Tag Archives: energy saving

Life without a fridge

I’ve been fridge-free for over five years now. Instances of throwing away edible food – zero. Food going off is pretty rare and tends to be because we’ve bought fruit that was reduced to clear and didn’t eat it all in time. Sometimes, the consumer goods that look like they are helping us, are not as helpful as they seem.

In order to do without a fridge, we buy little and often, which means there’s a plan for anything bought, but we can also respond to whim and bargain. We gave up cow’s milk when we started this – it just doesn’t keep well enough. Everything else does just fine in the cool box.

No doubt our diet makes this easier – two vegetarians and one omnivore, and I don’t buy raw meat, so that’s far more manageable. We eat a lot of fruit and veg, a lot of dried rice, pasta and pulses lurk on the kitchen shelves. Much of this doesn’t go off quickly and can easily be spotted when it does.

Having lived with fridges my whole life, I was obliged to change tack while on the boat – they just take too much electricity. Other boaters advised the switch to a cool box. It proved easy – far easier than I’d expected. The absence of a fridge means having to be aware of what fresh food is around and how long it will last – variable with temperature and whether anything frozen has gone into the box recently. The attraction of a fridge is that you can put a lot of things in it and not feel a need to think about them, but this is how the unspeakable horror at the back of the fridge comes to be.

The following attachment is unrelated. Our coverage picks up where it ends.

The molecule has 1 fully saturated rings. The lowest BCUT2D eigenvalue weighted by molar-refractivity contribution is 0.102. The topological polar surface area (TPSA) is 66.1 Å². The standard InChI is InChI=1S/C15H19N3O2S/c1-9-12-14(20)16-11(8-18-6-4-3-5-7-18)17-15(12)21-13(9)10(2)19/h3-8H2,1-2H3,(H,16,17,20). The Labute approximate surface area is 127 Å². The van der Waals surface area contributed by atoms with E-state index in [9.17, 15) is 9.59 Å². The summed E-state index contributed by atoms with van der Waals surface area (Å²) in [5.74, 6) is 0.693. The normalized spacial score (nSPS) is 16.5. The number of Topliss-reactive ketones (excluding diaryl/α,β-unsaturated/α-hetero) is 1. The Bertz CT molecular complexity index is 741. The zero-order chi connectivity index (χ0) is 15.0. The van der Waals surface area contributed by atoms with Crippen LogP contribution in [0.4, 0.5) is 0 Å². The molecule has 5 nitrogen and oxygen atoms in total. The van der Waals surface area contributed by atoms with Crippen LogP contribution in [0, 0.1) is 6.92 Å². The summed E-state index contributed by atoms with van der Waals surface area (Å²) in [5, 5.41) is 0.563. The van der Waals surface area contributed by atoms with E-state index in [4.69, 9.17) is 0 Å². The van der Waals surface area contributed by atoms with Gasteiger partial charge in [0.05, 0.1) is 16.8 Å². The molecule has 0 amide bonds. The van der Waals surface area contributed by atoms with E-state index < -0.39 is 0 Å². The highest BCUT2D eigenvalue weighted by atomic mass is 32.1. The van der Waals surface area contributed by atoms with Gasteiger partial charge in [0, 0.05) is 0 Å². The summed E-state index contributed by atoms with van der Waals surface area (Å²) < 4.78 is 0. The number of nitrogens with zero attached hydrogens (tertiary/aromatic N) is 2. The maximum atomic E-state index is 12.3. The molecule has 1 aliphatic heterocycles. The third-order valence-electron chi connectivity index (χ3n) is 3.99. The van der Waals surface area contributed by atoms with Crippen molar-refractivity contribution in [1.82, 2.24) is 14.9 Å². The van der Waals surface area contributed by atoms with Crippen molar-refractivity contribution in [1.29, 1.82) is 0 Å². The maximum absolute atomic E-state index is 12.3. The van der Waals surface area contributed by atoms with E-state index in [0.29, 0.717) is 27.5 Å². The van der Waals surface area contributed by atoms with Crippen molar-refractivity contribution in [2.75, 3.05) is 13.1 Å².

Having been fridgeless for a good five years now, I do not see fridges as a quality of life improver. Expensive, yes. Big consumer items that take up a lot of space. Energy I don’t have to use. Taking the fridge out of the equation has given me a better relationship with food. I can’t say it would work for everyone, but I can say it’s always worth questioning the apparently essential things, because you may well find some of them aren’t so vital for you after all.


Laundry for the revolution

If we take the solution of moving back to hand-washing as the greener solution, what happens? We use less water, less electricity and we have to use milder chemicals or we trash our hands. That’s a step down in terms of environmental impact. I’ve been doing this for a while. There are three of us, and none of us has continence issues, which makes it viable.